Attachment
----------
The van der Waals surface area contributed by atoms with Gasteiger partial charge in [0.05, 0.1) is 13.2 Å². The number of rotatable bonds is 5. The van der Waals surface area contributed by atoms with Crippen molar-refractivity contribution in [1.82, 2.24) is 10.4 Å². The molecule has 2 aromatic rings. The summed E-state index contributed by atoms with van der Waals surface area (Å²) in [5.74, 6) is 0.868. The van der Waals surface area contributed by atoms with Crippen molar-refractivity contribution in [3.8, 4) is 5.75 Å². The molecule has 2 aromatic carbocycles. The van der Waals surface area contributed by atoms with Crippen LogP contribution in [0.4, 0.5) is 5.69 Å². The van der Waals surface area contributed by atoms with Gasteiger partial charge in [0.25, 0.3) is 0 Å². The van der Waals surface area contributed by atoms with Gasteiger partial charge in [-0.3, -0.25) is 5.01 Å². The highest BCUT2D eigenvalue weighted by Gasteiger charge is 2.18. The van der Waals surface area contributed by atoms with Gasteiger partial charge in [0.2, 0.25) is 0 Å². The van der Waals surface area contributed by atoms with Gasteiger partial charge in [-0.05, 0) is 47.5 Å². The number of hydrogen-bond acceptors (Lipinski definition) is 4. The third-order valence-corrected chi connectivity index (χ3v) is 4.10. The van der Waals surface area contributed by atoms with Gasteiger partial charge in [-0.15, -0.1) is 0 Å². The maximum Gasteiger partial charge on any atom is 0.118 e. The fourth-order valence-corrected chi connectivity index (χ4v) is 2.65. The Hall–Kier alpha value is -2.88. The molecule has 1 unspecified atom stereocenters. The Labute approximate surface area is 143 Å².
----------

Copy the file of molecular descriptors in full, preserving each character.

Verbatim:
The van der Waals surface area contributed by atoms with Gasteiger partial charge in [0.05, 0.1) is 13.2 Å². The number of rotatable bonds is 5. The van der Waals surface area contributed by atoms with Crippen molar-refractivity contribution in [1.82, 2.24) is 10.4 Å². The molecule has 2 aromatic rings. The summed E-state index contributed by atoms with van der Waals surface area (Å²) in [5.74, 6) is 0.868. The van der Waals surface area contributed by atoms with Crippen molar-refractivity contribution in [3.8, 4) is 5.75 Å². The molecule has 2 aromatic carbocycles. The van der Waals surface area contributed by atoms with Crippen LogP contribution in [0.4, 0.5) is 5.69 Å². The van der Waals surface area contributed by atoms with Gasteiger partial charge in [0.25, 0.3) is 0 Å². The van der Waals surface area contributed by atoms with Gasteiger partial charge in [-0.3, -0.25) is 5.01 Å². The highest BCUT2D eigenvalue weighted by Gasteiger charge is 2.18. The van der Waals surface area contributed by atoms with Gasteiger partial charge in [0.2, 0.25) is 0 Å². The van der Waals surface area contributed by atoms with Gasteiger partial charge in [-0.05, 0) is 47.5 Å². The number of hydrogen-bond acceptors (Lipinski definition) is 4. The third-order valence-corrected chi connectivity index (χ3v) is 4.10. The van der Waals surface area contributed by atoms with Gasteiger partial charge in [-0.15, -0.1) is 0 Å². The maximum Gasteiger partial charge on any atom is 0.118 e. The fourth-order valence-corrected chi connectivity index (χ4v) is 2.65. The Hall–Kier alpha value is -2.88. The molecule has 1 unspecified atom stereocenters. The Labute approximate surface area is 143 Å².